"Our calculations take a long time – more than one month for one calculation – but the results are worth it," says Li.

| EurekAlert!
Further information:
http://www.asu.edu

Further reports about: Arizona Earth Hawaii composition geochemistry hotspots physics

More articles from Earth Sciences:

nachricht ChemCam findings hint at oxygen-rich past on Mars
28.06.2016 | DOE/Los Alamos National Laboratory

nachricht Previously unknown global ecological disaster discovered
28.06.2016 | Universität Zürich

All articles from Earth Sciences >>>

The most recent press releases about innovation >>>

Die letzten 5 Focus-News des innovations-reports im Überblick:

Im Focus: Flexible OLED applications arrive

R2D2, a joint project to analyze and development high-TRL processes and technologies for manufacture of flexible organic light-emitting diodes (OLEDs) funded by the German Federal Ministry of Education and Research (BMBF) has been successfully completed.

In contrast to point light sources like LEDs made of inorganic semiconductor crystals, organic light-emitting diodes (OLEDs) are light-emitting surfaces. Their...

Im Focus: Unexpected flexibility found in odorant molecules

High resolution rotational spectroscopy reveals an unprecedented number of conformations of an odorant molecule – a new world record!

In a recent publication in the journal Physical Chemistry Chemical Physics, researchers from the Max Planck Institute for the Structure and Dynamics of Matter...

Im Focus: 3-D printing produces cartilage from strands of bioink

Strands of cow cartilage substitute for ink in a 3D bioprinting process that may one day create cartilage patches for worn out joints, according to a team of engineers. "Our goal is to create tissue that can be used to replace large amounts of worn out tissue or design patches," said Ibrahim T. Ozbolat, associate professor of engineering science and mechanics. "Those who have osteoarthritis in their joints suffer a lot. We need a new alternative treatment for this."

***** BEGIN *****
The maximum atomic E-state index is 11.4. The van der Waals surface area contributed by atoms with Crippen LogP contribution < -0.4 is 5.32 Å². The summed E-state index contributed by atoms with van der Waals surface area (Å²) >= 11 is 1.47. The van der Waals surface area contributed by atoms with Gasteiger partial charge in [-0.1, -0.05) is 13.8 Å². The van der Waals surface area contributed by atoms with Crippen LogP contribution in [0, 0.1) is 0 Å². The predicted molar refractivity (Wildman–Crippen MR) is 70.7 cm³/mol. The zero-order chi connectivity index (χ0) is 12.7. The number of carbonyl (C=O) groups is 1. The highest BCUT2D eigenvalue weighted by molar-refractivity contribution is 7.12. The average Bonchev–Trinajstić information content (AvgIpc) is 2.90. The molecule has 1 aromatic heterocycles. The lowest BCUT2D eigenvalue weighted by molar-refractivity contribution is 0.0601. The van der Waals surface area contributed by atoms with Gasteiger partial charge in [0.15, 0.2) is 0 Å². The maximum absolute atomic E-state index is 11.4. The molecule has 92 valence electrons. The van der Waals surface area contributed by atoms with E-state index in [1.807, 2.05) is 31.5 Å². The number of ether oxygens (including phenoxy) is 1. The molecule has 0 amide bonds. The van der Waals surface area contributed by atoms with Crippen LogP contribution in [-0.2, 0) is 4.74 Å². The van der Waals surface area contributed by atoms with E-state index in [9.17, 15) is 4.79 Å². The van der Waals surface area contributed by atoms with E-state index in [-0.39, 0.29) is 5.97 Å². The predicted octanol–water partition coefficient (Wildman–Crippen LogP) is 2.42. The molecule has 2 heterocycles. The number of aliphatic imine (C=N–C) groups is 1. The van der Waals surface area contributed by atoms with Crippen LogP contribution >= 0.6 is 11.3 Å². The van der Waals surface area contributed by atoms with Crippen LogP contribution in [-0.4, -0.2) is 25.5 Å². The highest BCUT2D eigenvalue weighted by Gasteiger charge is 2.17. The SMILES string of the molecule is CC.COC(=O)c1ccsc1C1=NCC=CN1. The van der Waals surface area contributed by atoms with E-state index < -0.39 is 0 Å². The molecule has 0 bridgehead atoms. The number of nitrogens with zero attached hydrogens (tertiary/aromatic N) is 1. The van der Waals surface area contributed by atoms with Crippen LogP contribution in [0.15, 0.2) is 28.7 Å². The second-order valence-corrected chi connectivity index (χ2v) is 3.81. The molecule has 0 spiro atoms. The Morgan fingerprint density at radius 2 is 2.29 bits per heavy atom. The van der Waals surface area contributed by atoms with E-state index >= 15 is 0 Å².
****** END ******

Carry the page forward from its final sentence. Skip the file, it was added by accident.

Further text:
Cartilage is a good tissue to target for scale-up bioprinting because it is made up of only one cell type and has no blood vessels within the tissue. It is...

Im Focus: First experimental quantum simulation of particle physics phenomena

Physicists in Innsbruck have realized the first quantum simulation of lattice gauge theories, building a bridge between high-energy theory and atomic physics. In the journal Nature, Rainer Blatt‘s and Peter Zoller’s research teams describe how they simulated the creation of elementary particle pairs out of the vacuum by using a quantum computer.

Elementary particles are the fundamental buildings blocks of matter, and their properties are described by the Standard Model of particle physics. The...

Im Focus: Is There Life On Mars?

Survivalist back from Space - 18 months on the outer skin of the ISS

A year and a half on the outer wall of the International Space Station ISS in altitude of 400 kilometers is a real challenge. Whether a primordial bacterium...

All Focus news of the innovation-report >>>

Anzeige

Anzeige

Event News

International Conference ‘GEO BON’ Wants to Close Knowledge Gaps in Global Biodiversity

28.06.2016 | Event News

ERES 2016: The largest conference in the European real estate industry

09.06.2016 | Event News

Networking 4.0: International Laser Technology Congress AKL’16 Shows New Ways of Cooperations

24.05.2016 | Event News

 
Latest News

Rotating ring of complex organic molecules discovered around newborn star

28.06.2016 | Physics and Astronomy

Unidentified spectra detector

28.06.2016 | Life Sciences

Clandestine black hole may represent new population

28.06.2016 | Physics and Astronomy

VideoLinks
B2B-VideoLinks
More VideoLinks >>>